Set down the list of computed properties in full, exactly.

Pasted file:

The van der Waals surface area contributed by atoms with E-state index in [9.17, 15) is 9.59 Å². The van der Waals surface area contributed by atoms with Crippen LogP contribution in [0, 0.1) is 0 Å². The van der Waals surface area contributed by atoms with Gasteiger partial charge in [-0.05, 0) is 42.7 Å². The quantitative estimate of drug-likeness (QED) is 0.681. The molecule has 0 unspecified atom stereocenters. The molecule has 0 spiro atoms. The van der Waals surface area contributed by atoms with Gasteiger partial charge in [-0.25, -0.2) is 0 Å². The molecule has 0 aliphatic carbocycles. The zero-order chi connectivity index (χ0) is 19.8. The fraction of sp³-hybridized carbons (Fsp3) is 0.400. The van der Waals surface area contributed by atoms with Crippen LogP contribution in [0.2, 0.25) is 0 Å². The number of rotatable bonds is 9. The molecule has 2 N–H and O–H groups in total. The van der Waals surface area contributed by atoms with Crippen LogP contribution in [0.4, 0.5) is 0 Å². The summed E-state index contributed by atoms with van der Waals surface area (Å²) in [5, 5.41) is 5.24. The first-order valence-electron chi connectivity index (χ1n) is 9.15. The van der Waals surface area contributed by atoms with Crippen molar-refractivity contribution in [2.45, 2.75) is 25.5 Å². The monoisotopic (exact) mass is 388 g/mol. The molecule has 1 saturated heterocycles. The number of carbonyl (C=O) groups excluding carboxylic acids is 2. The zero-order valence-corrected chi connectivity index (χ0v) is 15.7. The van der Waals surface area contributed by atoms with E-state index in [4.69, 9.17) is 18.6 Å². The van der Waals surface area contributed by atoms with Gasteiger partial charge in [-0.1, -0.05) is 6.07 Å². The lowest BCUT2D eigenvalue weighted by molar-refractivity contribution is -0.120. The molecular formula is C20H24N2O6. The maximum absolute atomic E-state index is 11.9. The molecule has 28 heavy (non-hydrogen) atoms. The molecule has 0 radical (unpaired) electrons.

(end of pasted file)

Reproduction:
The van der Waals surface area contributed by atoms with E-state index in [9.17, 15) is 9.59 Å². The van der Waals surface area contributed by atoms with Crippen LogP contribution in [0, 0.1) is 0 Å². The van der Waals surface area contributed by atoms with Gasteiger partial charge in [-0.05, 0) is 42.7 Å². The quantitative estimate of drug-likeness (QED) is 0.681. The molecule has 0 unspecified atom stereocenters. The molecule has 0 spiro atoms. The van der Waals surface area contributed by atoms with Gasteiger partial charge in [-0.25, -0.2) is 0 Å². The molecule has 0 aliphatic carbocycles. The zero-order chi connectivity index (χ0) is 19.8. The fraction of sp³-hybridized carbons (Fsp3) is 0.400. The van der Waals surface area contributed by atoms with Crippen LogP contribution in [0.2, 0.25) is 0 Å². The number of rotatable bonds is 9. The molecule has 2 N–H and O–H groups in total. The van der Waals surface area contributed by atoms with Crippen LogP contribution in [0.4, 0.5) is 0 Å². The summed E-state index contributed by atoms with van der Waals surface area (Å²) in [5, 5.41) is 5.24. The first-order valence-electron chi connectivity index (χ1n) is 9.15. The van der Waals surface area contributed by atoms with Crippen molar-refractivity contribution in [2.45, 2.75) is 25.5 Å². The monoisotopic (exact) mass is 388 g/mol. The molecule has 1 saturated heterocycles. The number of carbonyl (C=O) groups excluding carboxylic acids is 2. The zero-order valence-corrected chi connectivity index (χ0v) is 15.7. The van der Waals surface area contributed by atoms with E-state index in [4.69, 9.17) is 18.6 Å². The van der Waals surface area contributed by atoms with Gasteiger partial charge in [-0.1, -0.05) is 6.07 Å². The lowest BCUT2D eigenvalue weighted by molar-refractivity contribution is -0.120. The molecular formula is C20H24N2O6. The maximum absolute atomic E-state index is 11.9. The molecule has 28 heavy (non-hydrogen) atoms. The molecule has 0 radical (unpaired) electrons.